I attended a motivational conference yesterday run by two guys who have developed their own approach to motivating and inspiring people to be the best they can be. They have written books about their approach and whilst their methods do not include torture, bribery and blackmail (they’ve always worked for me) the books have zoomed off the shelves in numbers – although not quite Tony Robbins’ level …yet. They also provide consultancy and coaching to individuals and businesses using their motivational weapons.
I attended the event because, as a writer of mainly non-fiction, I wanted to see how the authors managed this aspect of their marketing platform and, if truth be told, now and again the motivation department does need a bit of a kick up the butt.
So here are some observations that might be useful for any of you looking to promote your book(s). With some adaptation and a bit of imagination the approach holds good for both fiction and non-fiction.
1. The event was free; held in the conference centre of a very popular UK theme park with free entry into the park. This encouraged delegates to bring spouses/kids who hit the rides whilst the delegate attended the conference. Some delegates plus family had booked in to the hotels at the Park for the weekend – so good for theme park biz too.
Learning point– make sure sponsors and others who support you get something out of it too.
2. Publicity for the event came through social networks, especially a LInkdIn community and through word-of-mouth.
Learning point – tap your networks and those of your sponsors/supporters. If it’s free – they will come.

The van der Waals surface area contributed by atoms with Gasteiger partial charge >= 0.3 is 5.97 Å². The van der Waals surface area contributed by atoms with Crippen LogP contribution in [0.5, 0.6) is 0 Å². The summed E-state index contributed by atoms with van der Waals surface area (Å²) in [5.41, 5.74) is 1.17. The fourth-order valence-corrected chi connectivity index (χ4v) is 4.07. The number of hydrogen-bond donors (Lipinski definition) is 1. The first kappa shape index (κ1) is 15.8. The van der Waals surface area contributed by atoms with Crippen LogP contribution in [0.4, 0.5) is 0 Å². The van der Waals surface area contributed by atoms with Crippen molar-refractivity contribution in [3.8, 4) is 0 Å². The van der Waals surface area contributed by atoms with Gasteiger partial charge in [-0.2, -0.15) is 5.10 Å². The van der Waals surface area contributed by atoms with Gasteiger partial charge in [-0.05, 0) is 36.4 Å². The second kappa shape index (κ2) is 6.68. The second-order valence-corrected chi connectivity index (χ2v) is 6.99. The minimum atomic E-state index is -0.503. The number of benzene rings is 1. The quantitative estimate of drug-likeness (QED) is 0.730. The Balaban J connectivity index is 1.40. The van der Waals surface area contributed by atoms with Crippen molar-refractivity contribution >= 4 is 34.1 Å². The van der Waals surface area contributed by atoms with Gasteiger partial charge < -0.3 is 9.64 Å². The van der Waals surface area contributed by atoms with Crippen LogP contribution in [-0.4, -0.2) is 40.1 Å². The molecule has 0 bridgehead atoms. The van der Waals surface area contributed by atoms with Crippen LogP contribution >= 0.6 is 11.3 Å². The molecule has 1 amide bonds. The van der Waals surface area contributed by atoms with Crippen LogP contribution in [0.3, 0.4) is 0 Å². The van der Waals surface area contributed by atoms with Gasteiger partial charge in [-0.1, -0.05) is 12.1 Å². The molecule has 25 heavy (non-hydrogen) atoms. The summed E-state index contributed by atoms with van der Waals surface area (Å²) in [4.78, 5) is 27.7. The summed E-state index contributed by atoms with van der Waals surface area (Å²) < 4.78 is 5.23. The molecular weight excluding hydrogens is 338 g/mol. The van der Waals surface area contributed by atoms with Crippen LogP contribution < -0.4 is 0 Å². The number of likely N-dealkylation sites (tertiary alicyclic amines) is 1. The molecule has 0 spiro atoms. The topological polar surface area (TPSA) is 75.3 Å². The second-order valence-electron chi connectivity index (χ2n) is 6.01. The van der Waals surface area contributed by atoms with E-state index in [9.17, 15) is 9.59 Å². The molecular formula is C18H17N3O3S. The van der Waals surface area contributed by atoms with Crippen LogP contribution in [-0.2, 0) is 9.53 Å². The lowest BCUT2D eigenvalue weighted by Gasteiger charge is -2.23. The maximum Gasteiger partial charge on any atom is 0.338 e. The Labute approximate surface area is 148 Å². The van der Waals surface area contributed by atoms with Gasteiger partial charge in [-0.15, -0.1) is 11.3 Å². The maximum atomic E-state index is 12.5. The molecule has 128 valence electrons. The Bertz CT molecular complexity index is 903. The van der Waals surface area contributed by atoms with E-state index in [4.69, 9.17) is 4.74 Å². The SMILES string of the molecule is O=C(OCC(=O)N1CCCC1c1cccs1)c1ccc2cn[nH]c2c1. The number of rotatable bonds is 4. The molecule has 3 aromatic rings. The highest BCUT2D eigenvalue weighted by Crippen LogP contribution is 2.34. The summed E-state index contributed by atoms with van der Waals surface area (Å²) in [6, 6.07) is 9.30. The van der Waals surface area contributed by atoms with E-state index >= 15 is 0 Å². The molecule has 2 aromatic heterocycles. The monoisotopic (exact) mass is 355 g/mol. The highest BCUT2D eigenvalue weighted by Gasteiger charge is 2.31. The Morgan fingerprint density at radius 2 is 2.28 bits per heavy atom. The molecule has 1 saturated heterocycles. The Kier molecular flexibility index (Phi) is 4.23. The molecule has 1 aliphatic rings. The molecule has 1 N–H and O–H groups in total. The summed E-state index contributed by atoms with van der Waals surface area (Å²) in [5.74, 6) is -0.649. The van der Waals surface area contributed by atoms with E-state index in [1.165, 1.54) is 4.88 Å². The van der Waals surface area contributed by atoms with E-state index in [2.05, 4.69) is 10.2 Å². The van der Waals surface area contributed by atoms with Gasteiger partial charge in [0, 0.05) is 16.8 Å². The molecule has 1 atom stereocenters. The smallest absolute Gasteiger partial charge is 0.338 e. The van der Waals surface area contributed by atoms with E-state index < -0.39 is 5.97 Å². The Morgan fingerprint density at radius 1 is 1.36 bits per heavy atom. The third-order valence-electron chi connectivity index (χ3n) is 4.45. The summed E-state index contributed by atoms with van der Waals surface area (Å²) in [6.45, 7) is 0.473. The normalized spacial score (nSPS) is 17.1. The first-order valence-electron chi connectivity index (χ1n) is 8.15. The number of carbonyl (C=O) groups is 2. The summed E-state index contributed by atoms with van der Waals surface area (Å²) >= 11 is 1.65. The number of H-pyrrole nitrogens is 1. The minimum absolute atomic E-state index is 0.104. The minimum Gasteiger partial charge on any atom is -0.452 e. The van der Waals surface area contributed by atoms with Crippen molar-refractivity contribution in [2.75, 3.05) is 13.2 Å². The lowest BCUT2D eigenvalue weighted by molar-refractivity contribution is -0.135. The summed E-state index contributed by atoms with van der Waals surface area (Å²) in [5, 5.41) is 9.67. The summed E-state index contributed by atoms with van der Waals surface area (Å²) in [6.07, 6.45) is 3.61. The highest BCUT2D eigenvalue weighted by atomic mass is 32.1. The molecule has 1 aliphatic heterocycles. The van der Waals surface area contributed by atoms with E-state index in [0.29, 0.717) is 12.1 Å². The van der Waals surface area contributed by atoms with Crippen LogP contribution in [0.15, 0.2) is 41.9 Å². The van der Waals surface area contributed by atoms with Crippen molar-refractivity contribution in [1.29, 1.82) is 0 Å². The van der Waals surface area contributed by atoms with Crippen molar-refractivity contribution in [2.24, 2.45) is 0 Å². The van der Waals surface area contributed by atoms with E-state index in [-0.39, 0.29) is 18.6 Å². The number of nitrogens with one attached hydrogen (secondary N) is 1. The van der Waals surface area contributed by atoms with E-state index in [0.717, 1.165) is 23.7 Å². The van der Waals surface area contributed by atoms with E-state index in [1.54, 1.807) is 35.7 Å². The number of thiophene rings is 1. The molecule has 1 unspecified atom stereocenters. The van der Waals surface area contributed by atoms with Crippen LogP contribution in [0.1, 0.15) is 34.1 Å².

3. The back-of-room book sales area was well managed and spacious. All the books they had written (same book but targeted at different markets in effect) were on display as well CDs and all were offered at half the normal price (the reason will become clear later). Early sales were slow, lunch-time sales were the heaviest and after-event sales were slow because most delegates wanted to hit the rides in the theme park.
Learning point – timing is everything and white-knuckle rides will always win over book sales.
4. Although the two guys were the main speakers, they shared the platform with a couple of others as supporting acts. There were also individual and groups of clients/ex-clients giving testimonials.
Learning point – share the power and the glory; share the fame or the pain.
5. It takes good public speaking skills and confidence particularly where there is a large audience.
Learning point – practice makes perfect but if you’re truly terrified, don’t do it.
6. The whole event was videoed and delegates were asked to do short pieces to camera giving their views about the books and the conference itself. These went up on a website later that evening.
Learning point – keep the memories alive and show those that couldn’t be there what they missed.
7. The content from the main guys was short, to the point and included information about their latest book due out in September (hence the price-cutting of the books). If I had paid to attend I would have felt short-changed.
Learning point – be generous with your time and material and go easy on promotional stuff – leave that to the back-of-room sales department.
8. The atmosphere was informal, relaxed and fun but not happy-clappy. The audience was invited to participate in fun no-hassle exercises .
Learning point – interaction with the audience, whilst scary builds atmosphere, relationships and your fan base.
9. It ended mid-afternoon with plenty of time left for those rides!
Learning point – if there are other attractions/opportunities on offer give your audience time to savour them.
So those are the thoughts of this newly refreshed, reborn and highly motivated blogger and now I’m off to bed.